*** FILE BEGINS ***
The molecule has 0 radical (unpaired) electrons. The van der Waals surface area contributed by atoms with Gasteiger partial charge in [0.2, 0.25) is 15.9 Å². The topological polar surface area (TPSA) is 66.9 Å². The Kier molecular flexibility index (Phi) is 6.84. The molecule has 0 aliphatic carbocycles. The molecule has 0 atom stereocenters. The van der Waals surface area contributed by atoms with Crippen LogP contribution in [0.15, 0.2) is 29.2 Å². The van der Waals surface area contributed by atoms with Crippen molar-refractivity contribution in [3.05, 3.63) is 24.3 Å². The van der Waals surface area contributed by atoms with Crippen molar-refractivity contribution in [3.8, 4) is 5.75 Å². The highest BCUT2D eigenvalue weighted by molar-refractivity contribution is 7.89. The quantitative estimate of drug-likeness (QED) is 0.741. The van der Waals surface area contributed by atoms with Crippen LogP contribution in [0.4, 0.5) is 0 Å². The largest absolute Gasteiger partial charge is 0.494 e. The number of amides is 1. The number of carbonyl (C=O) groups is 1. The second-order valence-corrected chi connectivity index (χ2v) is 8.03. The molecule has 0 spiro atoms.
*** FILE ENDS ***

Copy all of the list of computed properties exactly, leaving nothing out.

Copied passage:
The molecule has 0 radical (unpaired) electrons. The van der Waals surface area contributed by atoms with Gasteiger partial charge in [0.2, 0.25) is 15.9 Å². The topological polar surface area (TPSA) is 66.9 Å². The Kier molecular flexibility index (Phi) is 6.84. The molecule has 0 aliphatic carbocycles. The molecule has 0 atom stereocenters. The van der Waals surface area contributed by atoms with Crippen LogP contribution in [0.15, 0.2) is 29.2 Å². The van der Waals surface area contributed by atoms with Crippen molar-refractivity contribution in [3.05, 3.63) is 24.3 Å². The van der Waals surface area contributed by atoms with Crippen molar-refractivity contribution in [3.8, 4) is 5.75 Å². The highest BCUT2D eigenvalue weighted by molar-refractivity contribution is 7.89. The quantitative estimate of drug-likeness (QED) is 0.741. The van der Waals surface area contributed by atoms with Crippen LogP contribution in [0.4, 0.5) is 0 Å². The largest absolute Gasteiger partial charge is 0.494 e. The number of amides is 1. The number of carbonyl (C=O) groups is 1. The second-order valence-corrected chi connectivity index (χ2v) is 8.03. The molecule has 0 spiro atoms.